Friday, June 16, 2017

"42nd Street" In London's West End!

West End is the Mecca of theatre lovers in London. This beautiful and fashionable area in Central and West London is home to about forty or more theatres that are steeped in the culture and art of this historic city. The impressive buildings with their imposing facades stand with pride, inviting people to experience quality theatre.

I watched a musical, "42nd Street" in Theatre Royal, Drury Lane just a few days ago. Commonly known as Drury Lane, the building is the most recent of four theatres which stood at the same location, the earliest of which was built in 1663. This makes it the oldest theatre site in London still in use.

The building that we see today opened in 1812. It has of course undergone renovations since then. It is a grand structure with opulent interiors. Spread over four tiers, it seats over 2,000 people. It has been hosting long runs of prominent musicals over last several decades. It is owned by noted composer Andrew Lloyd Webber.

I caught an afternoon show. The time of the day on a weekday meant that senior citizens formed a major part of the audience. I saw many couples, and single women in groups alighting from their cabs in front of the theatre. Many of them were having a tough time negotiating the steps in the auditorium, but I guess their love for theatre overpowered their discomfort. A large group of schoolgirls was there too, clapping and cheering throughout the performance. 

"42nd Street" is a 1980 Broadway production, based on a 1933 film which in turn was based on a 1932 novel of the same name by Bradford Ropes. The show was a hit, winning several awards in different categories. It is a spectacular offering, with a large cast and energetic dance and music sequences. The opening scene sets the tone for the visual and musical treat that is to follow. First, the curtain opens just enough to reveal a long line of tapping feet and then it rises to show about 50 men and women dressed in bright colours dancing and singing joyously.

The story is about a musical "Pretty Lady" for which auditions are going on. The personal relations between the director, writer, lead performers, new entrant Peggy Sawyer and ageing Prima Donna Dorothy Brock come to the forefront as the story unfolds. Along with the music and dance, there is drama, humour and wit as the extravaganza takes us through the next 120 minutes (150 minutes with the intermission).

The costumes with their feathers and spangles are absolutely awesome. The stage is mostly bare, with very few or no props on it. Backdrops have been used generously to convey change of scene and location. I liked the idea of a small room being wheeled in onto the stage and wheeled out into the darkness in the blink of an eye. Once, a part of a house on two levels was brought in, complete with a working staircase. At another time, the whole stage was taken over by a giant staircase with members of the cast jumping and dancing on it. And the performance is absolutely flawless. Of course nothing less is expected from a long-running and award-winning Broadway show being staged at a prominent theatre in the West End.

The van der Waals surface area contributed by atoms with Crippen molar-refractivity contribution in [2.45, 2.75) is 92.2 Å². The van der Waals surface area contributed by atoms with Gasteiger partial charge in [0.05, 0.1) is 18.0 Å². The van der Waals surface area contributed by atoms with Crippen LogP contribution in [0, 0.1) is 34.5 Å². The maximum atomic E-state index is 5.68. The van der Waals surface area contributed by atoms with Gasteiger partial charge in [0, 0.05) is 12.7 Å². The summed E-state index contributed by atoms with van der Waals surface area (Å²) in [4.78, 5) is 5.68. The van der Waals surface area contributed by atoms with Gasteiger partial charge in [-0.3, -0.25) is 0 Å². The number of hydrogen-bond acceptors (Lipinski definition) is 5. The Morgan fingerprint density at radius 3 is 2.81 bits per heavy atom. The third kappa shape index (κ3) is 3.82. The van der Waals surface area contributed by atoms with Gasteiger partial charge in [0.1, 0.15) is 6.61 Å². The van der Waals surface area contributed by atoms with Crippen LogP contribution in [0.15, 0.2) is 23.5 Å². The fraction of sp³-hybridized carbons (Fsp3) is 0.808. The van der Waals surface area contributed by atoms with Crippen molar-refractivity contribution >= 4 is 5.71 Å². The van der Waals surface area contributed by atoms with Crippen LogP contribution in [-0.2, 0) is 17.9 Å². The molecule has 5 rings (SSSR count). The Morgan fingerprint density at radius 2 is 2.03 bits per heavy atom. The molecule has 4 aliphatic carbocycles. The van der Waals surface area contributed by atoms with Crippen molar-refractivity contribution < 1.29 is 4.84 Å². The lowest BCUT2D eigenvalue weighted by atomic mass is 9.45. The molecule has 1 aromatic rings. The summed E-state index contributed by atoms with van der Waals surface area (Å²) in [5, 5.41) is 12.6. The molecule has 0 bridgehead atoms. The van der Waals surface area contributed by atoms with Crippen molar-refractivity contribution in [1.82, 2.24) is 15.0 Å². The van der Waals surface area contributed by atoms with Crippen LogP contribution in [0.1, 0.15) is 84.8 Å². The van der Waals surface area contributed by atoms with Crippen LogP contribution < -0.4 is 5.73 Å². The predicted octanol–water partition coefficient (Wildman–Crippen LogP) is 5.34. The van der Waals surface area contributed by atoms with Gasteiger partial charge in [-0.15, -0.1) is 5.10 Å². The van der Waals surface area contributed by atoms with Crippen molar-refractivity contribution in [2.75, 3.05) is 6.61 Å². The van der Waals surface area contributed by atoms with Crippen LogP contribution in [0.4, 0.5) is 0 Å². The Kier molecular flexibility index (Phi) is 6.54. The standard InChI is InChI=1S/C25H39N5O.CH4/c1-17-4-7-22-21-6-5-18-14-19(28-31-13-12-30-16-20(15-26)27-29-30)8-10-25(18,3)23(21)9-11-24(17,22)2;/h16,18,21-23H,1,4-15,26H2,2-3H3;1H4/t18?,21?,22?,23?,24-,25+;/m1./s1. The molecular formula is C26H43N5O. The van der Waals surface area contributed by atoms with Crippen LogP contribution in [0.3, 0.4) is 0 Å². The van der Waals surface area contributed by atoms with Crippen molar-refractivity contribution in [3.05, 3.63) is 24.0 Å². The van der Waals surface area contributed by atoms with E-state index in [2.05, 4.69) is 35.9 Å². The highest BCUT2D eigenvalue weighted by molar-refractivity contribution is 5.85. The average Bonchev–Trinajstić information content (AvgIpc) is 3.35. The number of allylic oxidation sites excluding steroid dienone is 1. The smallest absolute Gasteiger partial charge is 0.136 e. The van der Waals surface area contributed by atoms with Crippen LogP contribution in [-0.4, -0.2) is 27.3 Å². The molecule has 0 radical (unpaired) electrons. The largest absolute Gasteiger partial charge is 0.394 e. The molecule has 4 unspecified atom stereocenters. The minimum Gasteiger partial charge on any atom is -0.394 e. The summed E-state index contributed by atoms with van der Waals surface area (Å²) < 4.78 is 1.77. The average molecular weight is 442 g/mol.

It is a delight watching well-known British-American singer, recording artist, and stage and screen actress Sheena Easton play the role of Dorothy Brock, who was a lead star once, but now past her prime. She is domineering, bad-tempered, pampered and tough; but shows her softer side by recognising talent when she sees it. Rest of the cast have done a wonderful job too. 

Photos by Lata

The show features lovely songs. In addition to the songs that appeared in the original film, it includes many other songs that the lyricist and the composer wrote for other films around the same time. I liked "About A Quarter To Nine", "Forty-Second Street", " There's a Sunny Side to Every Situation", and "Boulevard of Broken Dreams" a lot. The last one was added especially for Sheena Easton in the 2017 West End revival.

Being part of an appreciative audience is always exciting. But I wonder how much more exciting and fulfilling it must have been for those on the stage who were greeted with loud rounds of applause several times during the show. That indeed is the best part of theatre!


  1. You are indeed very fortunate to watch this lata..thank u so much for the information

    1. Thank you Rachu for reading my post and appreciating it. I am glad you liked it. Hope you get to enjoy something like this in the days to come.

  2. Superb narration Lata. I can understand the experience of such a fantastic production enjoying in a great theater. We too had a similar experience in Newyork, way back in Year 2004. We mean myself, Jolly, Mahesh & Josh witnessed a great production "Bombay Dreams" musical produced by Andrew Lloyed Weber. It was simply awesome. Enjoy more such shows before you come back to India.

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    2. Thank you Sunil for reading and appreciating. I am happy I got this opportunity. Your experience must have been fantastic too. As I have mentioned in my post, the theatre I went to is owned by Andrew Lloyd Webber.